As reported by Tracy Johnson for CBC News
, Alberta’s population led the rest of Canada in terms of growth during the first quarter of the year, posting an impressive 0.4 per cent and slightly above Manitoba, Saskatchewan, and Ontario. This translates to an additional 17,883 more people in the province.
This is despite the increasing number of people migrating from Alberta, with official figures pegging the number of individuals who have moved out of the province during the first part of 2016 at 1,788.
“There are a lot of things working in Alberta's favour,” University of Calgary economist Trevor Tombe said, adding that a relatively active economy (setting aside the beleaguered energy and resource sectors) and generous weekly wages (still the highest in Canada) continue to provide incentives for people to stay.
Statistics Canada attributed the growth mainly to the number of immigrants flowing into Alberta, with 12,050 in the first quarter of the year. This is almost 14 per cent of the 86,216 international immigrants entering Canada’s shores in those three months alone.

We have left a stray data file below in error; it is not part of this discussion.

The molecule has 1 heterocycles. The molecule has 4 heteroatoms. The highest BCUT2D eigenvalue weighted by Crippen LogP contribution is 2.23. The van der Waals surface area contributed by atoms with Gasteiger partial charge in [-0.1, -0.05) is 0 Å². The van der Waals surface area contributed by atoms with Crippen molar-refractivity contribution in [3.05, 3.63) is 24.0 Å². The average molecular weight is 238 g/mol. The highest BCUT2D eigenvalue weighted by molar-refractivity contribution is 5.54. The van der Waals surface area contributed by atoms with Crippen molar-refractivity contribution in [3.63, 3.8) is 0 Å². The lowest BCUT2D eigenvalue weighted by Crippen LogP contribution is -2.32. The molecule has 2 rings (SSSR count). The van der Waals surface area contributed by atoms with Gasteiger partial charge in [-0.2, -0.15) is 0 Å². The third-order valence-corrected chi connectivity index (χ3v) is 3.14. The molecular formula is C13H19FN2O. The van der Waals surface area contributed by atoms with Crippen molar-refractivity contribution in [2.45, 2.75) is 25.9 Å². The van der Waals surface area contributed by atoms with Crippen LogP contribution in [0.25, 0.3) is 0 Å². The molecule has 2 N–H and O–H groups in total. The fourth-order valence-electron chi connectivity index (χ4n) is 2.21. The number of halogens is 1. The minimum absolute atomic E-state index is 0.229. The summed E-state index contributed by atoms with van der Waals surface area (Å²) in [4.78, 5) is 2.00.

A large part of the population increase also stemmed from the 14,240 births in the province during Q1 2016, far outstripping British Columbia’s 10,800 children born in that period.
Deaths in Alberta remained minimal compared (6,619) to the rest of the country, helping maintain a healthy population growth rate. In contrast, B.C. had 9,384 in the first quarter.
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Alberta’s population growth remains the fastest across the country despite entering the second year of its economic slump, according to latest numbers from Statistics Canada.